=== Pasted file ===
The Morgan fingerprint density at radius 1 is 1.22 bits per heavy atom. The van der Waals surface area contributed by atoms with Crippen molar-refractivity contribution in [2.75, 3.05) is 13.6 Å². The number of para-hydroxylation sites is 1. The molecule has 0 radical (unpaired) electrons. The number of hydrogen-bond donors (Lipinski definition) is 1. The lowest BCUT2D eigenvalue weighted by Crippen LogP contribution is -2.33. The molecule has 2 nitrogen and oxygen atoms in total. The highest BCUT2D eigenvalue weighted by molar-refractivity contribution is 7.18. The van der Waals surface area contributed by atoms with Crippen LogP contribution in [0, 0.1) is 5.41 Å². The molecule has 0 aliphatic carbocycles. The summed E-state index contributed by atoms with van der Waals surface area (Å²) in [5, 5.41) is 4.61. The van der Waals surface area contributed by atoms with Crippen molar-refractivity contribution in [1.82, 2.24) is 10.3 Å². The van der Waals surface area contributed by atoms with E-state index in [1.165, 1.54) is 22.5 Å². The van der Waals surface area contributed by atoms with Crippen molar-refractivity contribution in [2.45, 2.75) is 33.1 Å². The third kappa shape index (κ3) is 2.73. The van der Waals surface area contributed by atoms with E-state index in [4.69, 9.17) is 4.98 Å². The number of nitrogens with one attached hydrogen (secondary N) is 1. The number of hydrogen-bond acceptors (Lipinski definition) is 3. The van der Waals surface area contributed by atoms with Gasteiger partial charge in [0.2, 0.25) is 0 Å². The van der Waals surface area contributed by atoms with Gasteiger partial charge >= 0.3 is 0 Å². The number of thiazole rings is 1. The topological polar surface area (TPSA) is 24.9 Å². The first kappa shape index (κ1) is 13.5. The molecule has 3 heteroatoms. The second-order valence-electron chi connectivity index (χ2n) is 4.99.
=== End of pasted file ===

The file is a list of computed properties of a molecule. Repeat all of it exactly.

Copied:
The Morgan fingerprint density at radius 1 is 1.22 bits per heavy atom. The van der Waals surface area contributed by atoms with Crippen molar-refractivity contribution in [2.75, 3.05) is 13.6 Å². The number of para-hydroxylation sites is 1. The molecule has 0 radical (unpaired) electrons. The number of hydrogen-bond donors (Lipinski definition) is 1. The lowest BCUT2D eigenvalue weighted by Crippen LogP contribution is -2.33. The molecule has 2 nitrogen and oxygen atoms in total. The highest BCUT2D eigenvalue weighted by molar-refractivity contribution is 7.18. The van der Waals surface area contributed by atoms with Crippen LogP contribution in [0, 0.1) is 5.41 Å². The molecule has 0 aliphatic carbocycles. The summed E-state index contributed by atoms with van der Waals surface area (Å²) in [5, 5.41) is 4.61. The van der Waals surface area contributed by atoms with Crippen molar-refractivity contribution in [1.82, 2.24) is 10.3 Å². The van der Waals surface area contributed by atoms with E-state index in [1.165, 1.54) is 22.5 Å². The van der Waals surface area contributed by atoms with Crippen molar-refractivity contribution in [2.45, 2.75) is 33.1 Å². The third kappa shape index (κ3) is 2.73. The van der Waals surface area contributed by atoms with E-state index in [4.69, 9.17) is 4.98 Å². The number of nitrogens with one attached hydrogen (secondary N) is 1. The number of hydrogen-bond acceptors (Lipinski definition) is 3. The van der Waals surface area contributed by atoms with Gasteiger partial charge in [0.2, 0.25) is 0 Å². The van der Waals surface area contributed by atoms with Gasteiger partial charge >= 0.3 is 0 Å². The number of thiazole rings is 1. The topological polar surface area (TPSA) is 24.9 Å². The first kappa shape index (κ1) is 13.5. The molecule has 3 heteroatoms. The second-order valence-electron chi connectivity index (χ2n) is 4.99.